What is it about?

Turbulent flow is fundamentally three-dimensional, but axisymmetric computational fluid dynamics (CFD) models of axial viscous flow over streamlined axisymmetric bodies yield quick results that are approximate but very useful for preliminary studies. This is shown by comparing the results of 2D and 3D CFD (STAR-CCM+) models of axial flow over the Defense Advanced Research Project Agency submarine model known as the DARPA SUBOFF.

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Why is it important?

The CFD community is always in search of methods to reduce the overall computational time – preferably by large factors. The detailed illustration using the much-studied DARPA SUBOFF shows that this 2D axisymmetric model, in addition to being fast by a factor of more than 300, yields results for the total drag, the wall shear stress and wall pressure coefficients, and the velocity profile within the boundary layer at various locations on the body that are very nearly the same as those obtained using 3D simulations. The difference between the 2D CFD drag at a Reynolds number of 35.35 million and experimental results is only +2.05%. Thus, the method is ideally suited for preliminary optimization studies.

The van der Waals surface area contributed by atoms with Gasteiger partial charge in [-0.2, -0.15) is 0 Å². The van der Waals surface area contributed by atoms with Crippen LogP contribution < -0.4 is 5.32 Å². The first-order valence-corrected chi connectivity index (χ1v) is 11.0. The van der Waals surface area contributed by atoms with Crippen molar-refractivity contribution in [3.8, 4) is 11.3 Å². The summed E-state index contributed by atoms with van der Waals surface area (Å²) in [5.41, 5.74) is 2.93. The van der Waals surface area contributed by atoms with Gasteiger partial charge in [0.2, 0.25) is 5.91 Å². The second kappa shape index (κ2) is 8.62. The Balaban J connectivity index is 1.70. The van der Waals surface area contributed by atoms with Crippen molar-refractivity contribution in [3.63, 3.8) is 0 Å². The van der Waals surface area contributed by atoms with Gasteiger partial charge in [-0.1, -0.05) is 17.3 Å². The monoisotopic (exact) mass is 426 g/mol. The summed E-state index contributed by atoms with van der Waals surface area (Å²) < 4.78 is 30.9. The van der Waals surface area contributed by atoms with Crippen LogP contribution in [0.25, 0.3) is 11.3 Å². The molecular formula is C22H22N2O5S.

The model chosen for use in any application depends on the outputs of interest. The simplest and fastest model that yields results with sufficiently low errors is the most desirable one. The model should also be robust and work well for new applications. In the preliminary design stage, a large number of options should be tried and ranked. Sub-optimal designs are often used because of the lack of time to investigate more options. A large database allows the chief designer to choose an appropriate option after considering various trade-offs. It is shown that the 2D axisymmetric model is well suited for preliminary design and the ranking of options. The error in the total drag is low and the flow in the nose and tail regions is shown to be computed with low errors. High accuracy is obtained by stating and using a few guidelines for meshing. The level of rigor in the verification and validation of the results is high and is rarely seen in recent literature. This should inspire confidence in the readers to use the method to study flows over streamlined axisymmetric bodies and new applications.

H Rahul Krishna

Read the Original

This page is a summary of: Numerical investigation of two-dimensional axisymmetric and three-dimensional flow simulations over a benchmark underwater vehicle, Physics of Fluids, January 2023, American Institute of Physics, DOI: 10.1063/5.0134985.
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